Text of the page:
This morning, CBS filed a lawsuit against ABC and Disney claiming that their new show Glass House was a rip-off of Big Brother. The complaint (which can be found here) alleges that at least 19 former Big Brother staffers are working on glass house and includes causes of action for, among other things, trade secret misappropriation, unfair competition, breach of fiduciary duty, and conspiracy. Now, I’m no expert in trade secret law, so I’m not a comment on that part of the complaint. But as a copyright lawyer, I feel the allegation of copyright infringement is completely ridiculous.
In the complaint, CBS lists the following elements which it alleges are protectable and were ripped off by ABC.
1. Big Brother is a reality television series in which a group of people live together in a large house, isolated from the outside world. The contestants are filmed continuously.
2. Each cycle of the series begins with between 12 and 14 contestants (referred to as houseguests). Over the course of three months, contestants survive periodic evictions. The last contestant standing wins.
3. Evictions occur approximately once per week. The contestant designated the “head of household” nominates a number of fellow contestants whom he or she wishes to see evicted from the house. The contestants then vote to evict each other, and the nominated contestant with the most votes is evicted (unless the contestant uses a “power of veto,” where a contestant can save the nominee, causing the head of household to name a replacement nominee).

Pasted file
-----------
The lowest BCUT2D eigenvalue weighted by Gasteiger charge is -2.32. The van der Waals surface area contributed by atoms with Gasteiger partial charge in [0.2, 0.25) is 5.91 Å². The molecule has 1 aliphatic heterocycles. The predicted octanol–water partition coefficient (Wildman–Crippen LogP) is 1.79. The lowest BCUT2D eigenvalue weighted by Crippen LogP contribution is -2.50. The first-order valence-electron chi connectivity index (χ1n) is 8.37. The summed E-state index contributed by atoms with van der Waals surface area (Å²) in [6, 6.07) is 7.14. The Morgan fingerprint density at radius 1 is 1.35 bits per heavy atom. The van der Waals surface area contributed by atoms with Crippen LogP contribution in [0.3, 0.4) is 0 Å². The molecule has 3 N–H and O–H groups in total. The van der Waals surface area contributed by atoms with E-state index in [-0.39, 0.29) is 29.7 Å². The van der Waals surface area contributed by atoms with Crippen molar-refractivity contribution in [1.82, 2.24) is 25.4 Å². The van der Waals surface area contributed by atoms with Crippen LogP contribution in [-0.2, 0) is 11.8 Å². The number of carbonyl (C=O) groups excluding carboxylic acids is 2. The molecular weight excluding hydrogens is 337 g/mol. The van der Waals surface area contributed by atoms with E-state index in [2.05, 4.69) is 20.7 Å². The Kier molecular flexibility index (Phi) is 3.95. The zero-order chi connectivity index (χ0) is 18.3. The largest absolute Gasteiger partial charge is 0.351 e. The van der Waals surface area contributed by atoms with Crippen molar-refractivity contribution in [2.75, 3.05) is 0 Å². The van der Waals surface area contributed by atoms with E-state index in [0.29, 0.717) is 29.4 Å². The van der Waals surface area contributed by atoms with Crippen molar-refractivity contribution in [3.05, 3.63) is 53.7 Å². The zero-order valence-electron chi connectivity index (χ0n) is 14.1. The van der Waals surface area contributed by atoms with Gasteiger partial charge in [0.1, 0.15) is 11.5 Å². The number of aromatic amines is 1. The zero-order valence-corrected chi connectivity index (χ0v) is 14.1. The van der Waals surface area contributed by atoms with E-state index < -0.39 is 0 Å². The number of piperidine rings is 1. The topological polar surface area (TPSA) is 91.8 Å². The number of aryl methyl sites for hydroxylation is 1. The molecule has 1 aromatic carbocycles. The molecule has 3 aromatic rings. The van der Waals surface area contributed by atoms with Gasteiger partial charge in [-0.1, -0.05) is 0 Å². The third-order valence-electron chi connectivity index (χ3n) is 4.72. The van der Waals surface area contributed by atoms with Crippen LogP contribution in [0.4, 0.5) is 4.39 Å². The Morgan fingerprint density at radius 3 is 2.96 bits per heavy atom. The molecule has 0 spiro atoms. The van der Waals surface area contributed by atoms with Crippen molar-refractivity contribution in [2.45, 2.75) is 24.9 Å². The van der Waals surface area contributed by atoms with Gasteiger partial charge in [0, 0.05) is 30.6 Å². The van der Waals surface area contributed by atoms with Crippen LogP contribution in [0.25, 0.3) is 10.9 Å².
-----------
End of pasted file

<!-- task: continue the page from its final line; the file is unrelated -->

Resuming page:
4. After the votes are tallied, the quote you pick the unquote leaves the house and is interviewed live, usually in front of a studio audience.
5. The weekly tasks and competitions, which are set by Big Brother, are a major part of the contest. The tasks are designed to test their teamwork abilities and community spirit. Contestants who lose the tasks and competitions are often nominated to be evicted from the house.
6. Throughout the cycle, the contestants are filmed in the “Diary/Confession Room, where they individually convey their thoughts, feelings, and frustrations, and reveal their nominees for eviction.
Now, I don’t know about you, but when I look at this list, it reads almost exactly like a description of the show Survivor. Other than the fact that this takes place in a house and not on an island, and that the head of household nominates certain contestants to be evicted, everything listed can be found as part of the Survivor television program. The rules of Big Brother are simply not specific enough, nor are they detailed enough, to justify a claim of copyright infringement, when someone puts on a similar show.
We will see how this plays out, but if I could place a bet on the outcome, I would bet a lot of money on ABC. Let’s see what happens.